Book Review: Review: Hope and Hard Truth: A Life in Texas Politics – Arts

Mary Beth Rogers has experienced the ups and downs of Texas politics, including her role as campaign manager and senior aide to Governor Ann Richards. She was there for Richards’ historic victory in 1990, then worked diligently in the governor’s office with an often turbulent legislature. She was there, too, for Richards’ 1994 loss to George W. Bush, a defeat that initiated a now unbroken Republican hegemony for nearly three decades.

The Richards administration was the visible high point of Rogers’ long career in grassroots politics. They first met in a Dallas woman’s “Study Action” political group, and their friendship and collaboration spanned 35 years. His first chapter of his new memoirs, Hope and hard truth, naturally highlights Richards’ connection, “but it’s not his story. It’s mine,” Rogers points out. Her broader topics are “the historical trends that have shaped my life and the lives of other women of my generation who have chosen to be active in Texas politics.”

It sounds perhaps more programmatic than Hope and hard truth turns out to be. A strong undercurrent is certainly the growing feminist sentiment expressed and encouraged by Rogers’ work in local, county, and state politics, and the other efforts chronicled here, such as the Texas Foundation for Women’s Resources and her Texas Women’s Resulting History Project. These cultural efforts, important in themselves, fueled the political campaigns that Rogers joined or led. It’s no exaggeration to say that she was at the center — or as she might prefer, a step off the center — of a transformation in Texas politics, with stronger reverberations across the country.

But despite its subtitle – A Life in Texas Politics – Rogers’ memoir is more personal than political, an attempt to understand and recount his own interest in public affairs as an outgrowth of his family background and family beliefs. Much of the book is devoted to her marriage to John Rogers: They met at The Texas Dailythe UT-Austin student newspaper that launched quite a few political and journalistic careers, and in this case initiated a romantic and militant alliance that lasted until John’s untimely death in 1987. (In San Antonio Labor Movement , they earned the half-serious epithet “Mr. and Mrs. Extremo.”)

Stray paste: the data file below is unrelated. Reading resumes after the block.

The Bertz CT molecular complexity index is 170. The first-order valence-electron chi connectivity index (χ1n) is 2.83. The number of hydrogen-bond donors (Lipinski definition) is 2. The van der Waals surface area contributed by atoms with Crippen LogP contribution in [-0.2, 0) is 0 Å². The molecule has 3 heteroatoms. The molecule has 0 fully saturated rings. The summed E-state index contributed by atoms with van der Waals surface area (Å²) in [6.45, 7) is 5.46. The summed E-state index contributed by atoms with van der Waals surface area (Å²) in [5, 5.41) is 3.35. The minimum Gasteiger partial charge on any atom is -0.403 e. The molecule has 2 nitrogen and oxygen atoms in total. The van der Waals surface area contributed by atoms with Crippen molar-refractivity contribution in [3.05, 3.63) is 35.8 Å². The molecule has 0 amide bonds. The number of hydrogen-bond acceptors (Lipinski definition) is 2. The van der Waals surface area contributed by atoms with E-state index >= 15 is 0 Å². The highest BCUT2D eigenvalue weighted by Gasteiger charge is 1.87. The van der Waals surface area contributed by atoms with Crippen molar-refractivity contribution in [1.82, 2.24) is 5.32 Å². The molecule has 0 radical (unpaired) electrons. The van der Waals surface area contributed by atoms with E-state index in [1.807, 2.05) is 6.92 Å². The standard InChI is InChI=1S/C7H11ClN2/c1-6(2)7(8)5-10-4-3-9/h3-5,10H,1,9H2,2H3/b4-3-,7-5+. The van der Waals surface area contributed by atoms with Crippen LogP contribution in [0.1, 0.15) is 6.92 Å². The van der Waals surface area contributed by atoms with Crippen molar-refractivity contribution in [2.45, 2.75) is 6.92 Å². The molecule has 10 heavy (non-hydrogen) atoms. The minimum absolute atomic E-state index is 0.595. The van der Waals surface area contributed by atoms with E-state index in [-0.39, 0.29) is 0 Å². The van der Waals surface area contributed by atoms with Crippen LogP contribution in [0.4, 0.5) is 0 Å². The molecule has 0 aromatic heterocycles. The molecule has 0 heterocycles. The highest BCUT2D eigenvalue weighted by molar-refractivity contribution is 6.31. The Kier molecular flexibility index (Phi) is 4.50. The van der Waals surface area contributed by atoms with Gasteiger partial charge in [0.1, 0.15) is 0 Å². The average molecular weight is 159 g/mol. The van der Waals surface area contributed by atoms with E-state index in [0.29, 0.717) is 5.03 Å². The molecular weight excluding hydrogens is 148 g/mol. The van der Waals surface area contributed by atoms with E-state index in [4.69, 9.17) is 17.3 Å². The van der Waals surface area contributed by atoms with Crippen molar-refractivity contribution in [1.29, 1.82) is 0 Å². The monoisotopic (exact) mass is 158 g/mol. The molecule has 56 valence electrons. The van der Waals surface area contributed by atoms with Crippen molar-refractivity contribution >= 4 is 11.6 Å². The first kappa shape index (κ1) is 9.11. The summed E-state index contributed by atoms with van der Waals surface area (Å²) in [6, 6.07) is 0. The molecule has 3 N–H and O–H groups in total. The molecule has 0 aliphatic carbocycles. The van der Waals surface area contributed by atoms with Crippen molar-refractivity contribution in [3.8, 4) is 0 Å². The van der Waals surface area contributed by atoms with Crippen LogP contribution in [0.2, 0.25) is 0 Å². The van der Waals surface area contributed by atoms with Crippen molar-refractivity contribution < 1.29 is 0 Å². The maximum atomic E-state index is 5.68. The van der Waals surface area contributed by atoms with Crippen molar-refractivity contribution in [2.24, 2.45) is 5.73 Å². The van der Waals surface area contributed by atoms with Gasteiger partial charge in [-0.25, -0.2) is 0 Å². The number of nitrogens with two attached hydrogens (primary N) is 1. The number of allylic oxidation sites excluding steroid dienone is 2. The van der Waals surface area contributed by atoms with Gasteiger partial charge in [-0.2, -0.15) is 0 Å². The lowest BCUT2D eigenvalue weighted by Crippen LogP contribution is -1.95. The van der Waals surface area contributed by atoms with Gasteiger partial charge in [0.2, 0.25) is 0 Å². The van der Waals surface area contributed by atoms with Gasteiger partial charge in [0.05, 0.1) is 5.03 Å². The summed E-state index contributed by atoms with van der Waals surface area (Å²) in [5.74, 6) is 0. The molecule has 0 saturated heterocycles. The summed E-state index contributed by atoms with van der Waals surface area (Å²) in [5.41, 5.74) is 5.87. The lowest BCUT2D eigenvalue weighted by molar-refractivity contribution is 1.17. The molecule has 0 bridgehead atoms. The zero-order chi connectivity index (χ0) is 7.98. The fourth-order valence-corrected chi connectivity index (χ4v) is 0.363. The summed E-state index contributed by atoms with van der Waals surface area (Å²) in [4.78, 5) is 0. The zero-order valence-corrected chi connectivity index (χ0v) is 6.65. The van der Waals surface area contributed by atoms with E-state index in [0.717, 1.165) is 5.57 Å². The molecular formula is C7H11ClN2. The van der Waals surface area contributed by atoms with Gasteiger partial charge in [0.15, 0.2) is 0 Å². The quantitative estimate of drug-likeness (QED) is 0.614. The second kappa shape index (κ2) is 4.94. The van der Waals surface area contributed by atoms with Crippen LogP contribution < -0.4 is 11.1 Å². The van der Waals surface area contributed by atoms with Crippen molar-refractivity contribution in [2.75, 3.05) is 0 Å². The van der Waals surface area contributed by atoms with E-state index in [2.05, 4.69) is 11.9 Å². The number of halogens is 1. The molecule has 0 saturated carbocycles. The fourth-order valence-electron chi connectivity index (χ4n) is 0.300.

Here are also memories of his parents, his East Texas Methodist mother and his Sicilian businessman father, who provided him with moral grounding and some emotional reticence. Rogers traveled to Corleone, Sicily, Italy, in part to better understand her father’s public reluctance. Like the cinematic Corleones, he had learned early on not to share family affairs too easily. Although Rogers also led a very public life, not just in literal politics but as a professor at the LBJ School of Public Affairs, as CEO of KLRU-TV, and as a writer, Rogers attributes his own reluctance to seek the limelight in party following the example of his father.

In Hope and hard truth — the double-edged title suggests idealism tempered by pragmatism — while she has a lot to say about her experiences in state politics, she offers little commentary on the contemporary struggles of Texans under incompetent Republican administrations and more more reactionary. It’s not his topic this time. The book is a reflective memoir of a time when patient, rational, and progressive politics seemed to have a real chance of shaping a different future for all Texans. Mary Beth Rogers, Ann Richards, and their generational cohort did what they could to lay the foundation for a more inclusive, generous, and productive Texas. This work will have to be developed by those who have followed.

Hope and Hard Truth: A Life in Texas
Mary Beth Rogers, University of Texas Press
232 pages, $26.95

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